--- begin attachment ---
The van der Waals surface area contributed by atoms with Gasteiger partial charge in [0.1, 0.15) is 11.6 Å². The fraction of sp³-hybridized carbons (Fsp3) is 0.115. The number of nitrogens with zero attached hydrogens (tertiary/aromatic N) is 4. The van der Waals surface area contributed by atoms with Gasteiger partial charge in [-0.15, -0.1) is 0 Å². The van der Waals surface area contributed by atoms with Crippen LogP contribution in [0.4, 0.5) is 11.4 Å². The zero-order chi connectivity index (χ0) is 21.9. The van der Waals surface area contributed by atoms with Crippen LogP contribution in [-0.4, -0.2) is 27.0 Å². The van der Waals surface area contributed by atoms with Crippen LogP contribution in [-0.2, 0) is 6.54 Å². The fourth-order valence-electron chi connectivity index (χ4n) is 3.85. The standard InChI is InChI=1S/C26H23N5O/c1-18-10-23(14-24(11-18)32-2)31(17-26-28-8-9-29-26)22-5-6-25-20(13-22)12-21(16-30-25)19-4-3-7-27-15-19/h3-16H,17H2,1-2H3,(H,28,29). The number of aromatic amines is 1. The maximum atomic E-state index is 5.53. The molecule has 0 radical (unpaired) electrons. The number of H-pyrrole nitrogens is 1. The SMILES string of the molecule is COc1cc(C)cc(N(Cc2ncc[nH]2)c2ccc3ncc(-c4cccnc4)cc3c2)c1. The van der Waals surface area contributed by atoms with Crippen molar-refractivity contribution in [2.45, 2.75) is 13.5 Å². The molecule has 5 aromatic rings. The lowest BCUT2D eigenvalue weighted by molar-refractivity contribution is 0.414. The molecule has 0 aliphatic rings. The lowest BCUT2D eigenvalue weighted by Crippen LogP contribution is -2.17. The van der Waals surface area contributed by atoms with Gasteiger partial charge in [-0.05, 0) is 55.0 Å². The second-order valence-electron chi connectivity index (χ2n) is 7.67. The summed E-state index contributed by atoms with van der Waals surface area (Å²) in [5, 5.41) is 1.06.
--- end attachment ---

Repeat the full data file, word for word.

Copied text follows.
The van der Waals surface area contributed by atoms with Gasteiger partial charge in [0.1, 0.15) is 11.6 Å². The fraction of sp³-hybridized carbons (Fsp3) is 0.115. The number of nitrogens with zero attached hydrogens (tertiary/aromatic N) is 4. The van der Waals surface area contributed by atoms with Gasteiger partial charge in [-0.15, -0.1) is 0 Å². The van der Waals surface area contributed by atoms with Crippen LogP contribution in [0.4, 0.5) is 11.4 Å². The zero-order chi connectivity index (χ0) is 21.9. The van der Waals surface area contributed by atoms with Crippen LogP contribution in [-0.4, -0.2) is 27.0 Å². The van der Waals surface area contributed by atoms with Crippen LogP contribution in [-0.2, 0) is 6.54 Å². The fourth-order valence-electron chi connectivity index (χ4n) is 3.85. The standard InChI is InChI=1S/C26H23N5O/c1-18-10-23(14-24(11-18)32-2)31(17-26-28-8-9-29-26)22-5-6-25-20(13-22)12-21(16-30-25)19-4-3-7-27-15-19/h3-16H,17H2,1-2H3,(H,28,29). The number of aromatic amines is 1. The maximum atomic E-state index is 5.53. The molecule has 0 radical (unpaired) electrons. The number of H-pyrrole nitrogens is 1. The SMILES string of the molecule is COc1cc(C)cc(N(Cc2ncc[nH]2)c2ccc3ncc(-c4cccnc4)cc3c2)c1. The van der Waals surface area contributed by atoms with Crippen molar-refractivity contribution in [2.45, 2.75) is 13.5 Å². The molecule has 5 aromatic rings. The lowest BCUT2D eigenvalue weighted by molar-refractivity contribution is 0.414. The molecule has 0 aliphatic rings. The lowest BCUT2D eigenvalue weighted by Crippen LogP contribution is -2.17. The van der Waals surface area contributed by atoms with Gasteiger partial charge in [-0.05, 0) is 55.0 Å². The second-order valence-electron chi connectivity index (χ2n) is 7.67. The summed E-state index contributed by atoms with van der Waals surface area (Å²) in [5, 5.41) is 1.06.